Impatiens Necrotic Spot Virus (INSV), formerly designated as Tomato Spotted Wilt Virus strain impatiens, is a serious disease of greenhouse flower crops such as impatiens, gloxinia, cyclamen, cineraria, begonia, and exacum. In addition to many flower crops, certain vegetables and weeds are also susceptible to INSV.
Symptoms - INSV can cause a wide range of symptoms on different host plants. Symptoms may include stunting, brown or yellow circular spots on leaves, ring spots, black or brown stem discoloration, browning of leaf veins, yellow line patterns in leaf tissue, or mosaic patterns (variegated patterns of light and dark green).
New Guinea impatiens samples were recently submitted to the Plant Disease Clinic that tested positive for INSV. Leaves were stunted and distorted. Distinct, necrotic (brown) ring spots were evident on some of the leaves. Other leaves showed a blackish/purple discoloration, often along leaf veins.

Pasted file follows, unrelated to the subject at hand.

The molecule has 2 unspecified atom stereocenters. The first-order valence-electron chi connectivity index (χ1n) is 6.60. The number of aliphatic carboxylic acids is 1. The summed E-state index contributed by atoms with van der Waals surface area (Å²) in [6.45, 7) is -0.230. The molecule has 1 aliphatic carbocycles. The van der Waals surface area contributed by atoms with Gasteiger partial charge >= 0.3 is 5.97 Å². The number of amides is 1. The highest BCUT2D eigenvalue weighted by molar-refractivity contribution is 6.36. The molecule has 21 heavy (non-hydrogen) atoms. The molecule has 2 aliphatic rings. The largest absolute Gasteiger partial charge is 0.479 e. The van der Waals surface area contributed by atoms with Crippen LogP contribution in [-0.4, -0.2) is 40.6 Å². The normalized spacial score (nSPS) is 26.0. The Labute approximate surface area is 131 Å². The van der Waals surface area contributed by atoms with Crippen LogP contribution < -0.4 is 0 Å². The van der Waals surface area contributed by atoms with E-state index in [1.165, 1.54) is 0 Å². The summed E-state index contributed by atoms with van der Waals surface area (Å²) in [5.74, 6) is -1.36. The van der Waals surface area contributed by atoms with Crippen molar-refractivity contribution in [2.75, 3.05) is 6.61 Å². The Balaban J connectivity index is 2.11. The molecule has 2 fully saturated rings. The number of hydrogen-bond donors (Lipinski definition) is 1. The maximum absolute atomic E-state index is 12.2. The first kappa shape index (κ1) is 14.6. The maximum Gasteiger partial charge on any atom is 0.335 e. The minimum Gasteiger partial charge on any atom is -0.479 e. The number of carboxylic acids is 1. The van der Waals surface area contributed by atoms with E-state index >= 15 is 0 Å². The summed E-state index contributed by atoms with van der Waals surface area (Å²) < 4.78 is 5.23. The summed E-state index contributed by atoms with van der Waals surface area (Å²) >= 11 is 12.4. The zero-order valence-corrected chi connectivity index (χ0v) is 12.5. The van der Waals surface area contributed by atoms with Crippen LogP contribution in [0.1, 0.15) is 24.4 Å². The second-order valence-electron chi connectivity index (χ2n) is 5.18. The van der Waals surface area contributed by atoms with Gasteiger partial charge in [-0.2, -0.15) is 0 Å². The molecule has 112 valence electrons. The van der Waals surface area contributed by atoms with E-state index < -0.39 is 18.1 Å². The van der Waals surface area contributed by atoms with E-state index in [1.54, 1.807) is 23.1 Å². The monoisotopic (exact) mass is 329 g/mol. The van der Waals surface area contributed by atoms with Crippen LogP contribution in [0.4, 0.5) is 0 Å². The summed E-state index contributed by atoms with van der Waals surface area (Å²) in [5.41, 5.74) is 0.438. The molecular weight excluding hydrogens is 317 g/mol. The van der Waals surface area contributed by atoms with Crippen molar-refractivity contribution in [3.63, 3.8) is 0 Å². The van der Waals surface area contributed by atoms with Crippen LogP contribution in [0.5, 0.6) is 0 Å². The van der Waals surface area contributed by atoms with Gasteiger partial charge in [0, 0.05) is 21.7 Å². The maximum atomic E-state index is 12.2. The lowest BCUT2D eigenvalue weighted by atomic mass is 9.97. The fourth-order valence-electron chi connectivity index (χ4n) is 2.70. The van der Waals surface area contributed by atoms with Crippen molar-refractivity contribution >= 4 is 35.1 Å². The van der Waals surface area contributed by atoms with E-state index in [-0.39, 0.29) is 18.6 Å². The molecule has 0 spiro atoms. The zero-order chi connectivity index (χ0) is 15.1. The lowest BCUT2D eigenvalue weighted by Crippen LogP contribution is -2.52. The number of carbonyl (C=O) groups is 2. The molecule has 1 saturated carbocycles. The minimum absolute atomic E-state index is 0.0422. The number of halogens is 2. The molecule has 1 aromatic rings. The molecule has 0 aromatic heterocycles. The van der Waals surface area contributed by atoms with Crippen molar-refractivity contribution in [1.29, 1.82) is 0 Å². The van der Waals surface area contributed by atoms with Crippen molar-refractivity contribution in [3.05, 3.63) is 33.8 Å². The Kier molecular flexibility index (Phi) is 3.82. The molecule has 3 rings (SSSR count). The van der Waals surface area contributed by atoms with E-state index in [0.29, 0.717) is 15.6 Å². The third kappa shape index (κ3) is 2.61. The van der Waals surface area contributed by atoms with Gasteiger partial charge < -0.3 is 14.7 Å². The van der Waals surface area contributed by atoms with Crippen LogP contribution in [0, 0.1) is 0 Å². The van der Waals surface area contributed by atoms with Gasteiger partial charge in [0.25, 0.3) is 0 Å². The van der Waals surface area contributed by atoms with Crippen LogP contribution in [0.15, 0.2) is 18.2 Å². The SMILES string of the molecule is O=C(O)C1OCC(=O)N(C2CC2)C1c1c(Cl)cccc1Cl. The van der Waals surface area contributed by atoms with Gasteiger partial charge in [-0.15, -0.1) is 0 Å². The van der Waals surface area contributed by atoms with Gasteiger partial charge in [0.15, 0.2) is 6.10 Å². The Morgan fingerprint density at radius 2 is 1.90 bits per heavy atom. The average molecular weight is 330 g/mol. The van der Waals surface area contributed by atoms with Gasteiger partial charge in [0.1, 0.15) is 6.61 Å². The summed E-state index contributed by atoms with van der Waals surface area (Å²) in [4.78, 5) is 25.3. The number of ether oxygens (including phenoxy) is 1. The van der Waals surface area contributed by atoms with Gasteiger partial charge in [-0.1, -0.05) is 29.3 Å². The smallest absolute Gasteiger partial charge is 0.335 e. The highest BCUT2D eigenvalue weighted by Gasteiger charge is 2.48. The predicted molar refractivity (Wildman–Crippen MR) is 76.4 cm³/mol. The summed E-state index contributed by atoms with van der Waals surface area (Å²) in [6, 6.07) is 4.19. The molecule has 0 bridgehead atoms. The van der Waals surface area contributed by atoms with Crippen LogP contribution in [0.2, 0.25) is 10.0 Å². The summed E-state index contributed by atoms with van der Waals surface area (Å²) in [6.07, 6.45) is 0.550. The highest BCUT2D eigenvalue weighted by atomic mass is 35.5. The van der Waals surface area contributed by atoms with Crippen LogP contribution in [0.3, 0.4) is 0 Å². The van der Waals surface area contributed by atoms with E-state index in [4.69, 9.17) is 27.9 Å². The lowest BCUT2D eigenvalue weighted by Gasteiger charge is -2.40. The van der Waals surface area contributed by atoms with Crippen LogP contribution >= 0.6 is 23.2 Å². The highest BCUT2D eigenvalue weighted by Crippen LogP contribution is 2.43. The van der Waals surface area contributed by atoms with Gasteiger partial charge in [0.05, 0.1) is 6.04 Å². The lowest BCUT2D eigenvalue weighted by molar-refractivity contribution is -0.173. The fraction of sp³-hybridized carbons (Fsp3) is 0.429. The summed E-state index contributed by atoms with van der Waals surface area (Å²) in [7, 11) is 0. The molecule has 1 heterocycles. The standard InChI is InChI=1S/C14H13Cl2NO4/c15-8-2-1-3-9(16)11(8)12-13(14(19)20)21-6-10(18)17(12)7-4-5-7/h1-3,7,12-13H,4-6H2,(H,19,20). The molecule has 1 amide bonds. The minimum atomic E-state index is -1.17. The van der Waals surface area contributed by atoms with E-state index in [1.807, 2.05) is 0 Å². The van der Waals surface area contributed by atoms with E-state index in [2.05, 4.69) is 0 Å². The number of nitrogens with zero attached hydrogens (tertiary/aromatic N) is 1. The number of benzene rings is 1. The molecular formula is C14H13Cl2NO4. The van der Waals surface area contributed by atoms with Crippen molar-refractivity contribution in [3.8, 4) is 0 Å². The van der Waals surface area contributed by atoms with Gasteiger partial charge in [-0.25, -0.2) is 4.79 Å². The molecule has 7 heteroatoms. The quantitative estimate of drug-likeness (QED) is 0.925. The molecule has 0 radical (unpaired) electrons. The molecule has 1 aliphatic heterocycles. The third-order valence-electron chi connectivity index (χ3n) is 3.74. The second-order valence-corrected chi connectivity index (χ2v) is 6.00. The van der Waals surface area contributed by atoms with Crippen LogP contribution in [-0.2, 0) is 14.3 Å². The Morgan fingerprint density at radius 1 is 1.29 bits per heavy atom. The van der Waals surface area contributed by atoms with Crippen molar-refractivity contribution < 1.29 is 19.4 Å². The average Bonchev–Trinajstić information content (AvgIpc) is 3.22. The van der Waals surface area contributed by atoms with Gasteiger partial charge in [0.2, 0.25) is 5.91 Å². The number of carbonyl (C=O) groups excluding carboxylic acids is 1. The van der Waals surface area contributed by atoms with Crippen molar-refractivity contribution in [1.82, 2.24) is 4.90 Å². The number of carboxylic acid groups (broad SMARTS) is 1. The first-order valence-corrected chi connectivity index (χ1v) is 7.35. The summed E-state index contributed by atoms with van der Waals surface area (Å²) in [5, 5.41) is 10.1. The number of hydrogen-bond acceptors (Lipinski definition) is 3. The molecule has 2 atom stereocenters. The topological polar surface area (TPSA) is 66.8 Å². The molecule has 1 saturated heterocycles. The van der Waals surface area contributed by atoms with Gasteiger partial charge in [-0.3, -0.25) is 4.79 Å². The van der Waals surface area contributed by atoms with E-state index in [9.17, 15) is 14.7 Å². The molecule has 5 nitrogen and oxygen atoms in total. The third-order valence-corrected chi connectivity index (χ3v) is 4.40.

Spread - INSV is spread from plant to plant by western flower thrips. The virus may also be spread throughout the greenhouse industry by the movement of infected plants or cuttings.
Control - Infected plants cannot be cured of the virus and must be discarded. Monitoring and controlling thrips is critical in eliminating spread of the disease. Petunia plants can be used as indicators to monitor for the presence of the virus in a greenhouse. Cultivars such as Calypso, Super Blue Magic, and Summer Madness show brown ring spots around thrips feeding scars if the virus has been transmitted. Also, avoiding carrying plant material over from season to season will reduce the occurrence of virus disease problems.
This article originally appeared in the April 5, 1996 issue, p. 49.
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